HB: Do you now start the same what the central banks in the United States and the United Kingdom have already been doing for a while?
Trichet: That is not comparable. What the Federal Reserve and the Bank of England have done was “quantitative easing”. They were injecting liquidity into the markets and that with the explicit goal of augmenting the overall liquidity. As I said already what we are doing through the Securities Market Programme is not quantitative easing.
HB: Is the ECB violating the spirit of the Treaty of Maastricht?
Trichet: No, not at all. We cannot imagine doing anything that would violate the Treaty – not even for a moment. What we are doing is of course in conformity with the Treaty’s letter. What we are doing is in full conformity with the spirit of the Treaty.
HB: Why are you now being criticised by the banks?
Trichet: Are we? If so, it is probably because we are doing things that we have not been asked to do by them. That would be proof of our independence vis-à-vis interest groups. That refutes the argument that we have acted as a result of pressure from the banks. I am therefore very pleased to be being criticised by the banks.
HB: You don’t see any threat to the ECB’s credibility?
Trichet: After the first 12 years of the euro, despite all difficulties - oil and commodities shocks and financial crisis – we will have delivered price stability fully in line with our definition, less than 2% close to 2 %. That is the proof. The Executive Board and the Governing Council are inflexibly attached to price stability. And our credibility does not rely on words but on deeds and on our own track record.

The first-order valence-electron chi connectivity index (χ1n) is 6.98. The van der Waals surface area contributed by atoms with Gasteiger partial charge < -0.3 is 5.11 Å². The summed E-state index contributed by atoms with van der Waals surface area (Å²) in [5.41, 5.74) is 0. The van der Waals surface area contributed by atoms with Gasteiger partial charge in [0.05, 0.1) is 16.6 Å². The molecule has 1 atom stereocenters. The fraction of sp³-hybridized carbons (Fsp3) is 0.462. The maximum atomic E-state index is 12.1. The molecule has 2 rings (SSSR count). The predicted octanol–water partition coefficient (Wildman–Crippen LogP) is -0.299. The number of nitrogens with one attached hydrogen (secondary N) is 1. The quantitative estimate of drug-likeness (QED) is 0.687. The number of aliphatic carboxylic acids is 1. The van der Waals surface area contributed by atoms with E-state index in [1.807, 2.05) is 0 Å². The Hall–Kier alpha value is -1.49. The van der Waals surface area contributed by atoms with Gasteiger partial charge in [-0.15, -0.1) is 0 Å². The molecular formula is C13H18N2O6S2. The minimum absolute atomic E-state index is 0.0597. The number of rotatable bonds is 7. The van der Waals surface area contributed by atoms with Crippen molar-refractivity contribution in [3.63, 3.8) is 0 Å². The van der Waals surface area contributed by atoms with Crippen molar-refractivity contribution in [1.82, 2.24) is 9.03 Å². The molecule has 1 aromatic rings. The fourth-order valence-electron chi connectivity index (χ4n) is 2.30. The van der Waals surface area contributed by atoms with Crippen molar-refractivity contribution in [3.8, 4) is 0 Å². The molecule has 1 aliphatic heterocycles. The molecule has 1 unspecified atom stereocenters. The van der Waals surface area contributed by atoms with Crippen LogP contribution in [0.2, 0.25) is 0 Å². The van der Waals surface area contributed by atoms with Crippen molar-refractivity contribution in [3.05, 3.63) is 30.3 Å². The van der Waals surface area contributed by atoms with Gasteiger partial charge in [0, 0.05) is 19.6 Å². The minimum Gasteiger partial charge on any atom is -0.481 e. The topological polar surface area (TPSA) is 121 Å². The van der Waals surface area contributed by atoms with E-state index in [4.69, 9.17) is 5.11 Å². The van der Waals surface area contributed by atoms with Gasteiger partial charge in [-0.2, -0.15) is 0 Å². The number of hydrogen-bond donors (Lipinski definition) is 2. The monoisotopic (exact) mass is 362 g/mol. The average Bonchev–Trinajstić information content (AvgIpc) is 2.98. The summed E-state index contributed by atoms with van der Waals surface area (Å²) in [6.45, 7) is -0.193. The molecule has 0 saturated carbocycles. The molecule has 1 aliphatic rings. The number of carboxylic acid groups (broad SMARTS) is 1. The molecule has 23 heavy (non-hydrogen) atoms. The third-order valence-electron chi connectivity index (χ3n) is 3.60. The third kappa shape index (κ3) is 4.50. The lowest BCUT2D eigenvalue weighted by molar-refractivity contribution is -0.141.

HB: And is this also valid for the decision taken during the weekend?
Trichet: As regards our Sunday decisions they were of the same nature as those taken earlier in the crisis when we adopted non-standard measures. Where necessary we take our decisions swiftly, like in 2007 and 2008, but without ever losing our sense of direction: medium- and long-term price stability.
HB: The Governing Council’s most recent decision was not unanimous. Was there an argument?
Trichet: I can confirm that three of the four decisions were unanimous or taken on the basis of a consensus. One decision namely the Securities Market Programme was decided, as I have already said, by an overwhelming majority. All our decisions – including last Sunday’s – are taken after weighing up all the pros and cons.
HB: Were you not in contact with authorities?
Trichet: Yes, I was in contact with my good friend Ben Bernanke, the Chairman of the Federal Reserve and other central bank governors, throughout the evening and the night. It was not only a European but also a global serious situation.
HB: For more than ten years, the ECB was able to keep inflation in the euro area under control. Now, all of a sudden, the Union has stopped functioning properly. What has happened?
Trichet: We are currently facing challenges on a global scale. The events that we are now seeing have ceased to be a matter solely for Europe. The challenge of running sound sustainable fiscal policies is the problem affecting most of the world’s major industrialised countries. That needs to be understood. The crisis in private financial markets has now been followed by severe tensions in the public sector. Ultimately, all industrialised countries are very much in the same boat.
HB: From Athens are coming only nice words, just words…